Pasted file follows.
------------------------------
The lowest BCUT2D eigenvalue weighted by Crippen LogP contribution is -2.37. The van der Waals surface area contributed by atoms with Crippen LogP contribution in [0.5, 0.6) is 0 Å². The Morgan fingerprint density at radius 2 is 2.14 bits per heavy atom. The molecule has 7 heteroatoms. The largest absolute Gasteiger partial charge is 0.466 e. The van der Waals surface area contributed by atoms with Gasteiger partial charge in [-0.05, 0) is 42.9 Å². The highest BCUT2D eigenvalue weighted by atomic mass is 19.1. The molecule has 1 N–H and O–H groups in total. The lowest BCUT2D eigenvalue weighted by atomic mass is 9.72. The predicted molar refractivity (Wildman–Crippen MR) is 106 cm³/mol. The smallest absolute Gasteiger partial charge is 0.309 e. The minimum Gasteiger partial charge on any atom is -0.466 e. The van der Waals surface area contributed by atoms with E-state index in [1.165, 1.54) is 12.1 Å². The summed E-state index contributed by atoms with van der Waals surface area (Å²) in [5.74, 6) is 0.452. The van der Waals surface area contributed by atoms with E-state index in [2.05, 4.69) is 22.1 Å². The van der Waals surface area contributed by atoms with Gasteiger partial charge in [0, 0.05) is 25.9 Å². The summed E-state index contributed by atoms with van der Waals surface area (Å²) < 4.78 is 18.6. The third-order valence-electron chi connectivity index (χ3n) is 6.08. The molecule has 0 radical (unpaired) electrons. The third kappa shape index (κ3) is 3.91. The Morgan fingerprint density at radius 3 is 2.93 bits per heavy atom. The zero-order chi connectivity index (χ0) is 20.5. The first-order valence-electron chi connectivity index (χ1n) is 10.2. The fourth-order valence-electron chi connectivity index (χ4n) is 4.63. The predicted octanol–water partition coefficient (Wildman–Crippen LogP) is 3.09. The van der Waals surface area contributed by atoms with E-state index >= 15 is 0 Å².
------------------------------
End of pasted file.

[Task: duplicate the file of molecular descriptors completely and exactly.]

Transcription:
The lowest BCUT2D eigenvalue weighted by Crippen LogP contribution is -2.37. The van der Waals surface area contributed by atoms with Crippen LogP contribution in [0.5, 0.6) is 0 Å². The Morgan fingerprint density at radius 2 is 2.14 bits per heavy atom. The molecule has 7 heteroatoms. The largest absolute Gasteiger partial charge is 0.466 e. The van der Waals surface area contributed by atoms with Gasteiger partial charge in [-0.05, 0) is 42.9 Å². The highest BCUT2D eigenvalue weighted by atomic mass is 19.1. The molecule has 1 N–H and O–H groups in total. The lowest BCUT2D eigenvalue weighted by atomic mass is 9.72. The predicted molar refractivity (Wildman–Crippen MR) is 106 cm³/mol. The smallest absolute Gasteiger partial charge is 0.309 e. The minimum Gasteiger partial charge on any atom is -0.466 e. The van der Waals surface area contributed by atoms with E-state index in [1.165, 1.54) is 12.1 Å². The summed E-state index contributed by atoms with van der Waals surface area (Å²) in [5.74, 6) is 0.452. The van der Waals surface area contributed by atoms with E-state index in [2.05, 4.69) is 22.1 Å². The van der Waals surface area contributed by atoms with Gasteiger partial charge in [0, 0.05) is 25.9 Å². The summed E-state index contributed by atoms with van der Waals surface area (Å²) < 4.78 is 18.6. The third-order valence-electron chi connectivity index (χ3n) is 6.08. The molecule has 0 radical (unpaired) electrons. The third kappa shape index (κ3) is 3.91. The Morgan fingerprint density at radius 3 is 2.93 bits per heavy atom. The zero-order chi connectivity index (χ0) is 20.5. The first-order valence-electron chi connectivity index (χ1n) is 10.2. The fourth-order valence-electron chi connectivity index (χ4n) is 4.63. The predicted octanol–water partition coefficient (Wildman–Crippen LogP) is 3.09. The van der Waals surface area contributed by atoms with E-state index >= 15 is 0 Å².